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The Brode Report  |  March 2011

David Brode profile   Hi, this is David Brode. Sometimes I see problems that just beg to be solved in Excel. I’ve taken stabs at Sudoku and Ken Ken that were immensely satisfying. I do just love watching the computer solve puzzles; it reminds me of that scene from War Games. This month's article is about beating the odds behind "Let's Make a Deal" - yes, there is an Excel analysis for that.

Thanks so much for the referrals that have been coming in--they are very much appreciated.
  Struggling with spreadsheet data overload? Crazy-hard analysis?
Multiple entity forecasts? Complex cash flow structures?
I'm always happy to discuss situations--call me at (303) 444-3300.
Beating “Let’s Make a Deal”

"It is tempting, if the only tool you have is a hammer, to treat everything as if it were a nail."
--Abraham Maslow

"All work and no play makes Jack a dull boy."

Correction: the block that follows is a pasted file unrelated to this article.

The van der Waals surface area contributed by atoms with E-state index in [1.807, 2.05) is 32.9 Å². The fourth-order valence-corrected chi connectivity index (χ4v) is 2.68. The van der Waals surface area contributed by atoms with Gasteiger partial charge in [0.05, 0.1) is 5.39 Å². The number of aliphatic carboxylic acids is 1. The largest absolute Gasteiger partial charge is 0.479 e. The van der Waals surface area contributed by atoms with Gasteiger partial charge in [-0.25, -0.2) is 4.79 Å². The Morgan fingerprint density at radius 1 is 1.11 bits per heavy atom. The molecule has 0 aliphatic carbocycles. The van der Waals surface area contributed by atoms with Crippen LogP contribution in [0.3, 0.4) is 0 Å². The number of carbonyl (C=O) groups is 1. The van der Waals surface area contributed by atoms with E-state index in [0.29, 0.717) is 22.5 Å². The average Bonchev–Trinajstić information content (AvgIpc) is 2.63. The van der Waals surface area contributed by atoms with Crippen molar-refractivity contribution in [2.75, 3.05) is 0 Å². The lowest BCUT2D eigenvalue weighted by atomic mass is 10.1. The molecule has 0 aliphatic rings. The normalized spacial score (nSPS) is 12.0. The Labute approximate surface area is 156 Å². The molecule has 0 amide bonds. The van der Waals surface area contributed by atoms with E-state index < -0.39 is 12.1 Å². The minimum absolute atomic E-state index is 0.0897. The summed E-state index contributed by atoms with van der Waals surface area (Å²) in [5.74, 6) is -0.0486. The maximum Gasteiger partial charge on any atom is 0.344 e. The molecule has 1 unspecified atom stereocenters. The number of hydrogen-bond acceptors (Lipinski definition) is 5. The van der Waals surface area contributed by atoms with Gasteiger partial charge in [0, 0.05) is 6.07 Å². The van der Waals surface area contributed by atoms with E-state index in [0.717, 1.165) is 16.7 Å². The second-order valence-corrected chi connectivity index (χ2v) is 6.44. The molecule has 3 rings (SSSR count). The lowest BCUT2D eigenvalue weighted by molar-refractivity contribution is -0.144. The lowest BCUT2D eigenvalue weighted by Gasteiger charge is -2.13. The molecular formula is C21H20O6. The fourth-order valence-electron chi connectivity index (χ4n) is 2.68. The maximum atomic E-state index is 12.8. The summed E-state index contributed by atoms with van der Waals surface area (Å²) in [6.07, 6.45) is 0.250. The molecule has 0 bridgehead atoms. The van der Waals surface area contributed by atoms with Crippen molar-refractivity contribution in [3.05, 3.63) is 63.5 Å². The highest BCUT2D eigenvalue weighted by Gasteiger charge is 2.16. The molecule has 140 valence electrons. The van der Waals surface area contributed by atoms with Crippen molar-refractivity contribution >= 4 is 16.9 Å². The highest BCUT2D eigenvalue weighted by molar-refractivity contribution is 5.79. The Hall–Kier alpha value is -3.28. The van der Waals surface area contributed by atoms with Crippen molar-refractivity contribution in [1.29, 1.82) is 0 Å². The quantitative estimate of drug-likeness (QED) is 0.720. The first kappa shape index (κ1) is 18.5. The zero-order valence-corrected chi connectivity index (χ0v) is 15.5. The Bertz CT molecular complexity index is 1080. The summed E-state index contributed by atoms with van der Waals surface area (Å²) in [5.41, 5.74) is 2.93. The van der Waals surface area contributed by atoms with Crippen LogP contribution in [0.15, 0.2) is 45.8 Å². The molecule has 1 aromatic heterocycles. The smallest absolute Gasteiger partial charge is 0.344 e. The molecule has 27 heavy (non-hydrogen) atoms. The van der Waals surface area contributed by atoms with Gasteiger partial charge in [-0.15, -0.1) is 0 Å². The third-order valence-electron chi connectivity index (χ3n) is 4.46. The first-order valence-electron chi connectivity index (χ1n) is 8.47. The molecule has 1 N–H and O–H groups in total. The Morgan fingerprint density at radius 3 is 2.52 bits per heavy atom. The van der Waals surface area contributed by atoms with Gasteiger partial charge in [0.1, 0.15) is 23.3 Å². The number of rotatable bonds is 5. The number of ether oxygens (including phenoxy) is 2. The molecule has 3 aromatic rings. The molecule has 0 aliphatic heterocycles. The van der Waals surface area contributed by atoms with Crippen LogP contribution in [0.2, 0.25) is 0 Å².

--The Shining

The Monty Hall Problem is a classic. Wikipedia’s article summarizes it like this:

  Suppose you're on a game show, and you're given the choice of three doors: Behind one door is a car; behind the others, goats. You pick a door, say No. 1, and the host, who knows what's behind the doors, opens another door, say No. 3, which has a goat. He then says to you, "Do you want to pick door No. 2?" Is it to your advantage to switch your choice?

The answer is counter-intuitive: in one study of 228 people only 13% chose the correct answer, and apparently even Nobel physicists regularly answer incorrectly. Read on to see an elegant Excel demonstration proving that switching doubles your chances of winning.

Don't want to read? Watch the video of me explaining this analysis.

Or continue to the full article here.

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